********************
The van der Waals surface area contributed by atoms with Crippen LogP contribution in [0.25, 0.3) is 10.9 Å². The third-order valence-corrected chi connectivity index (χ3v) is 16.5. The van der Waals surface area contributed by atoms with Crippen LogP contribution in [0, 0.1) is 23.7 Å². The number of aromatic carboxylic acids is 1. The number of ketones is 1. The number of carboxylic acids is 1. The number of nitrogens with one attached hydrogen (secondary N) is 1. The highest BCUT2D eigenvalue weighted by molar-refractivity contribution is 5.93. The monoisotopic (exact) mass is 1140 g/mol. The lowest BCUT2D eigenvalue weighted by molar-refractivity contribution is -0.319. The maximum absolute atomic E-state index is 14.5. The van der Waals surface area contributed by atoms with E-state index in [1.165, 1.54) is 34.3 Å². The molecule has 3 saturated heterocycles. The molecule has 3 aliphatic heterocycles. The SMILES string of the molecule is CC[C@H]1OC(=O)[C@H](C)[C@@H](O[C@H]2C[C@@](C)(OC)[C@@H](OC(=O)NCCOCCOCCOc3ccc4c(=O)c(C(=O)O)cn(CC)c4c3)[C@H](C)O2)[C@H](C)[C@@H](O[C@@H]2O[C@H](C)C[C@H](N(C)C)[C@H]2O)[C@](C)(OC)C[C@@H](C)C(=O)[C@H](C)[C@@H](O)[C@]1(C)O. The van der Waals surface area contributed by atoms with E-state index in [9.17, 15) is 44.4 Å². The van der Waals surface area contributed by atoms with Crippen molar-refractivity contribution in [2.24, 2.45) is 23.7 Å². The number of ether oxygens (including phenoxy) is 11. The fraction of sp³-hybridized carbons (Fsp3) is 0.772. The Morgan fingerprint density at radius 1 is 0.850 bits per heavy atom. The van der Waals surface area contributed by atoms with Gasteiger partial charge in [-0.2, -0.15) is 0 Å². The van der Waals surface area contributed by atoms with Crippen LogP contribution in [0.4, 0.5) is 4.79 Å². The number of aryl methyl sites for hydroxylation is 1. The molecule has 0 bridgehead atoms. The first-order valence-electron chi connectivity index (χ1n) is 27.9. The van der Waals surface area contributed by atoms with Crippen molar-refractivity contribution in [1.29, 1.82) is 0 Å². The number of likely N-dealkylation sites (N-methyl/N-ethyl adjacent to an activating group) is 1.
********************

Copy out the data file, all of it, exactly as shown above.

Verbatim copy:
The van der Waals surface area contributed by atoms with Crippen LogP contribution in [0.25, 0.3) is 10.9 Å². The third-order valence-corrected chi connectivity index (χ3v) is 16.5. The van der Waals surface area contributed by atoms with Crippen LogP contribution in [0, 0.1) is 23.7 Å². The number of aromatic carboxylic acids is 1. The number of ketones is 1. The number of carboxylic acids is 1. The number of nitrogens with one attached hydrogen (secondary N) is 1. The highest BCUT2D eigenvalue weighted by molar-refractivity contribution is 5.93. The monoisotopic (exact) mass is 1140 g/mol. The lowest BCUT2D eigenvalue weighted by molar-refractivity contribution is -0.319. The maximum absolute atomic E-state index is 14.5. The van der Waals surface area contributed by atoms with E-state index in [1.165, 1.54) is 34.3 Å². The molecule has 3 saturated heterocycles. The molecule has 3 aliphatic heterocycles. The SMILES string of the molecule is CC[C@H]1OC(=O)[C@H](C)[C@@H](O[C@H]2C[C@@](C)(OC)[C@@H](OC(=O)NCCOCCOCCOc3ccc4c(=O)c(C(=O)O)cn(CC)c4c3)[C@H](C)O2)[C@H](C)[C@@H](O[C@@H]2O[C@H](C)C[C@H](N(C)C)[C@H]2O)[C@](C)(OC)C[C@@H](C)C(=O)[C@H](C)[C@@H](O)[C@]1(C)O. The van der Waals surface area contributed by atoms with E-state index in [9.17, 15) is 44.4 Å². The van der Waals surface area contributed by atoms with Crippen molar-refractivity contribution in [2.24, 2.45) is 23.7 Å². The number of ether oxygens (including phenoxy) is 11. The fraction of sp³-hybridized carbons (Fsp3) is 0.772. The Morgan fingerprint density at radius 1 is 0.850 bits per heavy atom. The van der Waals surface area contributed by atoms with Gasteiger partial charge in [-0.2, -0.15) is 0 Å². The van der Waals surface area contributed by atoms with Crippen LogP contribution in [0.4, 0.5) is 4.79 Å². The number of aryl methyl sites for hydroxylation is 1. The molecule has 0 bridgehead atoms. The first-order valence-electron chi connectivity index (χ1n) is 27.9. The van der Waals surface area contributed by atoms with Crippen molar-refractivity contribution in [1.29, 1.82) is 0 Å². The number of likely N-dealkylation sites (N-methyl/N-ethyl adjacent to an activating group) is 1.